Star Trek Theory: Picard Retcons The Original Movie's Villain
Warning: SPOILERS for Star Trek: Picard season 1, episode 9.
The revelation in Star Trek: Picard episode 9 that a federation of synthetics exists beyond the galaxy could retcon V'Ger, the villain of Star Trek: The Motion Picture. The cliffhanger of Star Trek: Picard episode 9, "Et in Arcadia Ego, Part 1", involves Soji (Isa Briones) agreeing with her older sister Sutra that they need to call upon this ancient race of androids to help them destroy the invading Romulan fleet, as well as the rest of organic life in the galaxy. But this mysterious alliance of synthetics could also explain the long-standing mystery of the origin of V'Ger.Click the button below to start this article in quick view. Start now
V'Ger was a great threat to Earth in 1979's Star Trek: The Motion Picture. A sentient mechanical entity that emitted a vast, destructive cloud of luminous energy, V'Ger traveled from beyond the galaxy en route to Earth seeking its Creator. Admiral James T. Kirk (William Shatner) took command of the U.S.S. Enterprise to intercept V'Ger; when Spock (Leonard Nimoy) mind-melded with the entity, he partly discovered its origins as a space probe that was found and rebuilt by a mysterious planet inhabited by machines. The Enterprise crew then traveled to the heart of V'Ger and discovered it was actually Voyager 6, a probe launched by NASA in the 20th century that disappeared when it left the galaxy. Captain Will Decker (Stephen Colliins), along with a replicant of his love Lt. Ilia (Persis Khambatta), agreed to 'merge' with V'Ger, to give the entity a human perspective that would complete its programming and give it the answers it sought. Suitably evolved into a higher form of existence, V'Ger exploded and vanished, leaving the Enterprise intact.
After that first contact with the Enterprise in the 2270s, V'Ger never returned and was never heard from again but over 120 years later, Star Trek: Picard episode 9 offers a new context that could explain where V'Ger came from. Hundreds of years ago, the Romulans discovered an octonary star system with a planet called Aia, the Grief World at its center. On Aia, the founders of what would become the anti-synthetics cabal called the Zhat Vash discovered a warning they called the Admonition, which told of a war between organics and the synthetics they created over 200,000 years ago. However, Sutra learned the Zhat Vash were wrong to believe the Admonition was meant to warn organics and that it was actually left by the synthetics for future androids to heed about their creators. And the androids who won the war millennia ago left our galaxy and founded a vast federation of synthetics who are waiting to be summoned by Soji and the rest of her synthetic family who were built from the positronic neuron of the late Commander Data (Brent Spiner).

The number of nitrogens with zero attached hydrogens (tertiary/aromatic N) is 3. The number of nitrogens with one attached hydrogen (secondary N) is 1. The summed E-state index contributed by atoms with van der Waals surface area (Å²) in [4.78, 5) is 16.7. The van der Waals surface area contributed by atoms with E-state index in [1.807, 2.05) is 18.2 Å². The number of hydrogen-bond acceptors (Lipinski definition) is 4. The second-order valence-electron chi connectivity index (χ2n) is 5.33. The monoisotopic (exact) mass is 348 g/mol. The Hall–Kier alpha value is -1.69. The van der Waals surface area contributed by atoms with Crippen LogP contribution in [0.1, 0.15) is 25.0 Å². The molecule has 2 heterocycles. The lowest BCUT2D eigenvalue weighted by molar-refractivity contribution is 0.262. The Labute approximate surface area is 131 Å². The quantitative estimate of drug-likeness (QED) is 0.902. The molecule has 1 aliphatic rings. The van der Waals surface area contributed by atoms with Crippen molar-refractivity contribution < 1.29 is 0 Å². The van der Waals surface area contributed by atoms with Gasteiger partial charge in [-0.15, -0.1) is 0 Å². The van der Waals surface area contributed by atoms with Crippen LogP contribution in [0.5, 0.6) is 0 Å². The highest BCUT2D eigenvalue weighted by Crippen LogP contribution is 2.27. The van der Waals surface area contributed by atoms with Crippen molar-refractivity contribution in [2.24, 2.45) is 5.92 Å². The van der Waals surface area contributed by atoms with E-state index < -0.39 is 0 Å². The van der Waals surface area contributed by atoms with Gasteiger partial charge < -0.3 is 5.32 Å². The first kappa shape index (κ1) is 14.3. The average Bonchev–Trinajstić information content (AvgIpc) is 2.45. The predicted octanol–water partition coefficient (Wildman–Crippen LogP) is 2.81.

Before his death, Gene Roddenberry speculated that V'Ger could have been rebuilt by the Borg but, since that was never set in canon, could Star Trek: Picard's synthetics federation (which is now canon) lead to a retcon of Star Trek: The Motion Picture? It's possible that Picard's ancient synthetics were the machines that found Voyager 6 and rebuilt it into VGer, which then returned to Earth seeking answers to its origins and existence.
The first Star Trek movie even offers a further parallel to Star Trek: Picard: Ilia was killed by V'Ger and replaced by a synthetic version of the bald Deltan that acted as its interface with the Enterprise's crew. The synthetic Ilia was a perfect physical copy (lacking emotions and humanity) in the same way Soji appears genuinely human, though she's programmed with a full range of human emotions. In a way, V'Ger's Ilia is a forerunner to Data, Soji, and all of Star Trek: Picard's synthetics.
It's worth noting that Star Trek: The Motion Picture's V'Ger was a rehash of concepts from the TOS episode "The Changeling", where the Enterprise met Nomad, a space probe that was reprogrammed by a mysterious race and returned to our galaxy sentient and powerful. If V'Ger was indeed rebuilt by Star Trek: Picard's extra-galactic synthetics federation, then it's possible that retcon could explain the origins of Nomad and other machines in TOS like the planet-killer in "The Doomsday Machine" as well.